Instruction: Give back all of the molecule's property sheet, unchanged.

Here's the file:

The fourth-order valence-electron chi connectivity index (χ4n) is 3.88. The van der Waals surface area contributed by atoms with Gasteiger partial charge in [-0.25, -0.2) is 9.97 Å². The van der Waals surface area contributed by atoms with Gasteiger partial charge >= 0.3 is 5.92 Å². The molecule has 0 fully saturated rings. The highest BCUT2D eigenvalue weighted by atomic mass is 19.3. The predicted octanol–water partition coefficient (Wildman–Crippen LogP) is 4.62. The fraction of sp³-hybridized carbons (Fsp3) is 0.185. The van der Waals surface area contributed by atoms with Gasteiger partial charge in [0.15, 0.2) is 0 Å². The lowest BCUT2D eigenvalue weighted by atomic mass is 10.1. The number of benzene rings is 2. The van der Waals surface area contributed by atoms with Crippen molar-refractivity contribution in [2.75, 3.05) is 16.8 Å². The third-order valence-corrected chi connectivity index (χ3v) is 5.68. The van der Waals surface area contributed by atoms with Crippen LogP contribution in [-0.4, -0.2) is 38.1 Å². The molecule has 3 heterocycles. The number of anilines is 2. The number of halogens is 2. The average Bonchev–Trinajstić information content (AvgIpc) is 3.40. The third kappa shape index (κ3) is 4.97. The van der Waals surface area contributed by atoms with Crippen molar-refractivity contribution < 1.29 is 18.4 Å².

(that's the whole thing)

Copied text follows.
The fourth-order valence-electron chi connectivity index (χ4n) is 3.88. The van der Waals surface area contributed by atoms with Gasteiger partial charge in [-0.25, -0.2) is 9.97 Å². The van der Waals surface area contributed by atoms with Gasteiger partial charge >= 0.3 is 5.92 Å². The molecule has 0 fully saturated rings. The highest BCUT2D eigenvalue weighted by atomic mass is 19.3. The predicted octanol–water partition coefficient (Wildman–Crippen LogP) is 4.62. The fraction of sp³-hybridized carbons (Fsp3) is 0.185. The van der Waals surface area contributed by atoms with Gasteiger partial charge in [0.15, 0.2) is 0 Å². The lowest BCUT2D eigenvalue weighted by atomic mass is 10.1. The number of benzene rings is 2. The van der Waals surface area contributed by atoms with Crippen molar-refractivity contribution in [2.75, 3.05) is 16.8 Å². The third-order valence-corrected chi connectivity index (χ3v) is 5.68. The van der Waals surface area contributed by atoms with Crippen LogP contribution in [-0.4, -0.2) is 38.1 Å². The molecule has 3 heterocycles. The number of anilines is 2. The number of halogens is 2. The average Bonchev–Trinajstić information content (AvgIpc) is 3.40. The third kappa shape index (κ3) is 4.97. The van der Waals surface area contributed by atoms with Crippen molar-refractivity contribution < 1.29 is 18.4 Å².